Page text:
And while the logging industry spoke out against the monument expansion, leaving the land open for business would hardly have revolutionized Oregon’s flagging logging industry. In the absence of conservation protections, the BLM estimates a sustained annual timber yield of 4-6 million board feet from the acreage added to the monument last year. At current lumber prices (which are currently on the rise) that’s only about $2.5 million per year – 0.2% of the total annual value of Oregon’s logging industry. The Trump administration may have promised to restore logging jobs, but even decimating the habitat that Cascade-Siskiyou’s biodiversity relies on won’t make a real dent in reviving rural economies.

Zinke’s argument for shrinking Cascade-Siskiyou also rests on the false notion that the monument is detrimental to recreation. The Secretary has previously made comments insinuating that hunting and fishing are prohibited inside the monument, while in reality the monument regulations make no mention of these activities and the BLM allows them. In addition, Zinke’s report to Trump states that “remaining usable roads in [Cascade-Siskiyou National Monument] are unpassable and unsuitable for use.” Locals beg to differ, noting that there are hundreds of miles of road through the monument expansion that see frequent use (shockingly, they didn’t disintegrate in the year since Obama’s expansion of the monument).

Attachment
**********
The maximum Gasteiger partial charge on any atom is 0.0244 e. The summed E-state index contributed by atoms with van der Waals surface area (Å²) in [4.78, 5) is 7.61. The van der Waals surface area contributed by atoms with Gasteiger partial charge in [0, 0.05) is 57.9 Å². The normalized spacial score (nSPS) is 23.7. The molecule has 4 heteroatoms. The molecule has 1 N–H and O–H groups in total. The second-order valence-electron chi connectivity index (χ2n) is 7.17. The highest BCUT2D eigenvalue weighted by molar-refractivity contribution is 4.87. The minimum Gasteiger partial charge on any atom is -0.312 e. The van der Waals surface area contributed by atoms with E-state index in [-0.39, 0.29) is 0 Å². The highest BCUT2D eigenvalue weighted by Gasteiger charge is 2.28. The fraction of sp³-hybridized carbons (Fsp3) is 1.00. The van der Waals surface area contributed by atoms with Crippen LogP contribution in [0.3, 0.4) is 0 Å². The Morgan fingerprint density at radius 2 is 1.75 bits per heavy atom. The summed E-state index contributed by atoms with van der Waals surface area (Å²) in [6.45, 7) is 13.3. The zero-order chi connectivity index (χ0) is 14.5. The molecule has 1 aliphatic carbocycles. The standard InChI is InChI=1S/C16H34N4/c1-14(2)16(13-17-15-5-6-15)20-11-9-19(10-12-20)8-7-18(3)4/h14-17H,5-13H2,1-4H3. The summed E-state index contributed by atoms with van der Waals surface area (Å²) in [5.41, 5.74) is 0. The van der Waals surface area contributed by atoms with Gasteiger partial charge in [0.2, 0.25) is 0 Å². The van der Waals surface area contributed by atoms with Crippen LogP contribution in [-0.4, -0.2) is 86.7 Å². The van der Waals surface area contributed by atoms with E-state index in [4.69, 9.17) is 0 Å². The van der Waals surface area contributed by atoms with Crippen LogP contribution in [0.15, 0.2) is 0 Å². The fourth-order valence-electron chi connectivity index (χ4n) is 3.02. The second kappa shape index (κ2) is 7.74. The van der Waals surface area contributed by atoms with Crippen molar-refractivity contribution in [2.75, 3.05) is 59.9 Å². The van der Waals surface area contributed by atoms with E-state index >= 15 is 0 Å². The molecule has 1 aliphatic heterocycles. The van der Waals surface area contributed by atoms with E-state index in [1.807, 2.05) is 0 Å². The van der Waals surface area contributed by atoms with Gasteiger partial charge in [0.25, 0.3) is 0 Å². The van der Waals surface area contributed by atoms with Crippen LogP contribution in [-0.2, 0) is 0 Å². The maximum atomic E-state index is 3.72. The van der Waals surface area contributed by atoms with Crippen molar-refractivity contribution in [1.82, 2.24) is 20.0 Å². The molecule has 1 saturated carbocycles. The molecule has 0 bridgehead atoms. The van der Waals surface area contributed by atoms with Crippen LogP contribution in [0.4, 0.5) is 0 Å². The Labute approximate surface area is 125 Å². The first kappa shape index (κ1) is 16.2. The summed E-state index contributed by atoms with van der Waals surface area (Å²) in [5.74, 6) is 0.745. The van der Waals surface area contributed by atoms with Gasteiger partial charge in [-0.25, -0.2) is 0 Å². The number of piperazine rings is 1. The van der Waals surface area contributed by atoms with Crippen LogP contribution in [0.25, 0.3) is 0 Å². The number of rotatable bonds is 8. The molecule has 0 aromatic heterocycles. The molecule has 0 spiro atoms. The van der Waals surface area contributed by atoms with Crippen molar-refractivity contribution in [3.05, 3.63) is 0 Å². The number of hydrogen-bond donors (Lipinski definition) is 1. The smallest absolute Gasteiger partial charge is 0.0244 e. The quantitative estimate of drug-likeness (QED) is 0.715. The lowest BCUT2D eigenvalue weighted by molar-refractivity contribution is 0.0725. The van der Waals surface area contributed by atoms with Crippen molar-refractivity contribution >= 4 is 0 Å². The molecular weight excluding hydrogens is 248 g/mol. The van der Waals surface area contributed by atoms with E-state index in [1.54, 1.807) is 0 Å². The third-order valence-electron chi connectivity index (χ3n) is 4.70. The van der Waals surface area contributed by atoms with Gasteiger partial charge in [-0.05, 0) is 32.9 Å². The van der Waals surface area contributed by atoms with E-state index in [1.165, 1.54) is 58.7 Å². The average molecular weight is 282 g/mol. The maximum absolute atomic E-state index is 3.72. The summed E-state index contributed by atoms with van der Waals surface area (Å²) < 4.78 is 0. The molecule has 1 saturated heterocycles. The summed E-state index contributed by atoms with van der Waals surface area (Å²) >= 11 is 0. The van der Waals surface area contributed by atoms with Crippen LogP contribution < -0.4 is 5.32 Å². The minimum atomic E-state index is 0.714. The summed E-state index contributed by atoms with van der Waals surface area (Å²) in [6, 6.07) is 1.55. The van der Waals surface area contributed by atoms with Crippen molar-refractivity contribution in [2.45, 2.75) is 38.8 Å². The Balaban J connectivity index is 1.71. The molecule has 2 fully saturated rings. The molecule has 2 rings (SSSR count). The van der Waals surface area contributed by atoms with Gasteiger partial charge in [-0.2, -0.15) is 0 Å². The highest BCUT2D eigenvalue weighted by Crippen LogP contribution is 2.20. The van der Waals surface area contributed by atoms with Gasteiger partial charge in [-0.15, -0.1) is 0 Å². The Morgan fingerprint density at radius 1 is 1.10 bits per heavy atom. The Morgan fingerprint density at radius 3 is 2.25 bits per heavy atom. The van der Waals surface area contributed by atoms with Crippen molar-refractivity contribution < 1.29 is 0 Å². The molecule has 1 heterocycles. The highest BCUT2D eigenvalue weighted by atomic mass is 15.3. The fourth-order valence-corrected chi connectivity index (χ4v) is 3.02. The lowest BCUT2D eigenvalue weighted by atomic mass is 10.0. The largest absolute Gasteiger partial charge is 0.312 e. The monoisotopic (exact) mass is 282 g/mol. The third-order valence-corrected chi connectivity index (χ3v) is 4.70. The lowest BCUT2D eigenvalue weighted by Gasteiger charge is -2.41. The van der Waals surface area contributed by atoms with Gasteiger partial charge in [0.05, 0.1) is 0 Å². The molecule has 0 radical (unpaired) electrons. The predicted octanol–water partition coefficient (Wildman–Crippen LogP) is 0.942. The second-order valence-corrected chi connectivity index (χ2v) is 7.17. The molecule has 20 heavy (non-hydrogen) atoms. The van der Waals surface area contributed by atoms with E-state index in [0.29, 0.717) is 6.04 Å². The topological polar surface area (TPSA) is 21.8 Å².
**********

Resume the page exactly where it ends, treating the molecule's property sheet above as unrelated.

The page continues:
Photo courtesy of Bureau of Land Management

The remaining strike against the monument expansion is its impact on grazing – a complicated issue that has, justifiably, produced local hostility to the monument among ranchers. While nothing in the original monument designation or the expansion limit grazing, an environmental assessment by the BLM found that grazing does in fact pose a threat to the biodiversity the monument is intended to protect. Thus, the BLM is actively buying ranchers out of their land and is no longer issuing new grazing permits – effectively forcing out remaining ranchers. In this case, the local concerns that Zinke cites are real and difficult to address, although the Secretary has also failed to address whether overturning the entirety of the monument expansion is necessary or sufficient to protect ranchers in southern Oregon.

Unfortunately, Zinke’s dubious claims about the monument expansion’s damage and widespread local and national support for the expansion likely won’t be enough to save it. If – when – the monument is undercut by the Trump administration, finding solutions to preserve the ecological integrity of the land without a monument designation will be key. Perhaps the most promising, long-term route forward is the legislation proposed back in 2015 - the Oregon and California Land Grant Act offers a roadmap for protecting the land currently within the monument expansion through a variety of recreation and conservation designations. Since the bill has already been introduced to the Senate, anyone interested in the future of Cascade-Siskiyou’s biodiversity can support this plan by simply calling and writing their representatives. In the absence of federal legislation, it’s also possible to support the monument by donating to nonprofits, like Friends of Cascade-Siskiyou National Monument, that support ecological research and recreation within the monument and strive to increase public awareness of the monument’s biological treasures.

Cover photo courtesy of Bureau of Land Management

We want to acknowledge and thank the past, present, and future generations of all Native Nations and Indigenous Peoples whose ancestral lands we travel, explore, and play on. Always practice Leave No Trace ethics on your adventures and follow local regulations. Please explore responsibly!